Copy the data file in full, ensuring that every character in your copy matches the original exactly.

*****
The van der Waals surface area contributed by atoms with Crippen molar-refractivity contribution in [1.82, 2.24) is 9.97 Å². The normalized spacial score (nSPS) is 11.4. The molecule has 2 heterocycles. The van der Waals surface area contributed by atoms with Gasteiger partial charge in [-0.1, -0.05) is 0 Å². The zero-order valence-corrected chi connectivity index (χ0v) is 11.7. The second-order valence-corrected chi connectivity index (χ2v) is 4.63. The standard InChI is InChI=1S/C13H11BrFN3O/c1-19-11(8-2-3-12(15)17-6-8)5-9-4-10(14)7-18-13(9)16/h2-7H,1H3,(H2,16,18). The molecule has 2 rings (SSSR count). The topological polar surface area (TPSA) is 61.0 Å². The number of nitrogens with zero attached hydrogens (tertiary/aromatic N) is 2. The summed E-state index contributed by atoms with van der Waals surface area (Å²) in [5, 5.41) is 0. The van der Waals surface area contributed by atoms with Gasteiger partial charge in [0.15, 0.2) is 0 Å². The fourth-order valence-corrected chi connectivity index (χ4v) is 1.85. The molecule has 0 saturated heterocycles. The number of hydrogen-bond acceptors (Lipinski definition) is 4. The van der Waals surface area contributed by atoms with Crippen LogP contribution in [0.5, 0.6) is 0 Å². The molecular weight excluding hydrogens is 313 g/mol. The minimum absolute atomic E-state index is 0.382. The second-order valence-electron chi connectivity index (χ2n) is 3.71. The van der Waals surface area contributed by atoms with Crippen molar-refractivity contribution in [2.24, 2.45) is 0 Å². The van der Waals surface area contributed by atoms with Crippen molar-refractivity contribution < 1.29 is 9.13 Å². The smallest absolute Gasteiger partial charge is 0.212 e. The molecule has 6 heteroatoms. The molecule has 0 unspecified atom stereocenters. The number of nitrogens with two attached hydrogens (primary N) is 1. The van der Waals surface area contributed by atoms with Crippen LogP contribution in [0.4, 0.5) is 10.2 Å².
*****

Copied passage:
The van der Waals surface area contributed by atoms with Crippen molar-refractivity contribution in [1.82, 2.24) is 9.97 Å². The normalized spacial score (nSPS) is 11.4. The molecule has 2 heterocycles. The van der Waals surface area contributed by atoms with Gasteiger partial charge in [-0.1, -0.05) is 0 Å². The zero-order valence-corrected chi connectivity index (χ0v) is 11.7. The second-order valence-corrected chi connectivity index (χ2v) is 4.63. The standard InChI is InChI=1S/C13H11BrFN3O/c1-19-11(8-2-3-12(15)17-6-8)5-9-4-10(14)7-18-13(9)16/h2-7H,1H3,(H2,16,18). The molecule has 2 rings (SSSR count). The topological polar surface area (TPSA) is 61.0 Å². The number of nitrogens with zero attached hydrogens (tertiary/aromatic N) is 2. The summed E-state index contributed by atoms with van der Waals surface area (Å²) in [5, 5.41) is 0. The van der Waals surface area contributed by atoms with Gasteiger partial charge in [0.15, 0.2) is 0 Å². The fourth-order valence-corrected chi connectivity index (χ4v) is 1.85. The molecule has 0 saturated heterocycles. The number of hydrogen-bond acceptors (Lipinski definition) is 4. The van der Waals surface area contributed by atoms with Crippen LogP contribution in [0.5, 0.6) is 0 Å². The molecular weight excluding hydrogens is 313 g/mol. The minimum absolute atomic E-state index is 0.382. The second-order valence-electron chi connectivity index (χ2n) is 3.71. The van der Waals surface area contributed by atoms with Crippen molar-refractivity contribution in [2.24, 2.45) is 0 Å². The van der Waals surface area contributed by atoms with Crippen molar-refractivity contribution < 1.29 is 9.13 Å². The smallest absolute Gasteiger partial charge is 0.212 e. The molecule has 6 heteroatoms. The molecule has 0 unspecified atom stereocenters. The number of nitrogens with two attached hydrogens (primary N) is 1. The van der Waals surface area contributed by atoms with Crippen LogP contribution in [0.4, 0.5) is 10.2 Å².